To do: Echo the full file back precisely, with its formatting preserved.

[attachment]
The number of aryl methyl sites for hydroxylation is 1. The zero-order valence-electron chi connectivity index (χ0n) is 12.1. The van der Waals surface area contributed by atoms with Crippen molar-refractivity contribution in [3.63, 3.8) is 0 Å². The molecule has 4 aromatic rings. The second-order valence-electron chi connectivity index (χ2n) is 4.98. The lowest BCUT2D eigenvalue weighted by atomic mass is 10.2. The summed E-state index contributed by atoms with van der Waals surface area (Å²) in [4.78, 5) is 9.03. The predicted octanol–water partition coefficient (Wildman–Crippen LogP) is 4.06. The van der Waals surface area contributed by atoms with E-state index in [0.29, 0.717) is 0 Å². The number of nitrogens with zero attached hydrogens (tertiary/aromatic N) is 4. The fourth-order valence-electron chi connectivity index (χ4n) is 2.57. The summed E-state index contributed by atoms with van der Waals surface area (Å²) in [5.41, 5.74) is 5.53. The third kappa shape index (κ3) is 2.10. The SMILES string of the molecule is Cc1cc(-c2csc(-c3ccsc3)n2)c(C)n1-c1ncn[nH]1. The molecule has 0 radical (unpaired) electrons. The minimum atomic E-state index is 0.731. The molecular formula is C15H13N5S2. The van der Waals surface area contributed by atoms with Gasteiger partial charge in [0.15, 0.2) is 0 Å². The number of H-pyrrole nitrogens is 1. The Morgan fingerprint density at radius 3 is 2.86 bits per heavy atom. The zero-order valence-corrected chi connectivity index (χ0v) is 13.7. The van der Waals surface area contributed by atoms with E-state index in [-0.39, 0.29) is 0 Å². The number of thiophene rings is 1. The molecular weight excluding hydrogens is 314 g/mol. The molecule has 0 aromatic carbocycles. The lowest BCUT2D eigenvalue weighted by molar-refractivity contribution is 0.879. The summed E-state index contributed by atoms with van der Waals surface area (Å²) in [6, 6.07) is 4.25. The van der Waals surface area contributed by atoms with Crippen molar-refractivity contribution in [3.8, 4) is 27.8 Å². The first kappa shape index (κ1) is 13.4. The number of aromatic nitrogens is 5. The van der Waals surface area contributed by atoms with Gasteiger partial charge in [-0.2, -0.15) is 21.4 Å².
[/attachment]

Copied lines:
The number of aryl methyl sites for hydroxylation is 1. The zero-order valence-electron chi connectivity index (χ0n) is 12.1. The van der Waals surface area contributed by atoms with Crippen molar-refractivity contribution in [3.63, 3.8) is 0 Å². The molecule has 4 aromatic rings. The second-order valence-electron chi connectivity index (χ2n) is 4.98. The lowest BCUT2D eigenvalue weighted by atomic mass is 10.2. The summed E-state index contributed by atoms with van der Waals surface area (Å²) in [4.78, 5) is 9.03. The predicted octanol–water partition coefficient (Wildman–Crippen LogP) is 4.06. The van der Waals surface area contributed by atoms with E-state index in [0.29, 0.717) is 0 Å². The number of nitrogens with zero attached hydrogens (tertiary/aromatic N) is 4. The fourth-order valence-electron chi connectivity index (χ4n) is 2.57. The summed E-state index contributed by atoms with van der Waals surface area (Å²) in [5.41, 5.74) is 5.53. The third kappa shape index (κ3) is 2.10. The SMILES string of the molecule is Cc1cc(-c2csc(-c3ccsc3)n2)c(C)n1-c1ncn[nH]1. The molecule has 0 radical (unpaired) electrons. The minimum atomic E-state index is 0.731. The molecular formula is C15H13N5S2. The van der Waals surface area contributed by atoms with Gasteiger partial charge in [0.15, 0.2) is 0 Å². The number of H-pyrrole nitrogens is 1. The Morgan fingerprint density at radius 3 is 2.86 bits per heavy atom. The zero-order valence-corrected chi connectivity index (χ0v) is 13.7. The van der Waals surface area contributed by atoms with E-state index in [-0.39, 0.29) is 0 Å². The number of thiophene rings is 1. The molecular weight excluding hydrogens is 314 g/mol. The molecule has 0 aromatic carbocycles. The lowest BCUT2D eigenvalue weighted by molar-refractivity contribution is 0.879. The summed E-state index contributed by atoms with van der Waals surface area (Å²) in [6, 6.07) is 4.25. The van der Waals surface area contributed by atoms with Crippen molar-refractivity contribution in [3.8, 4) is 27.8 Å². The first kappa shape index (κ1) is 13.4. The number of aromatic nitrogens is 5. The van der Waals surface area contributed by atoms with Gasteiger partial charge in [-0.2, -0.15) is 21.4 Å².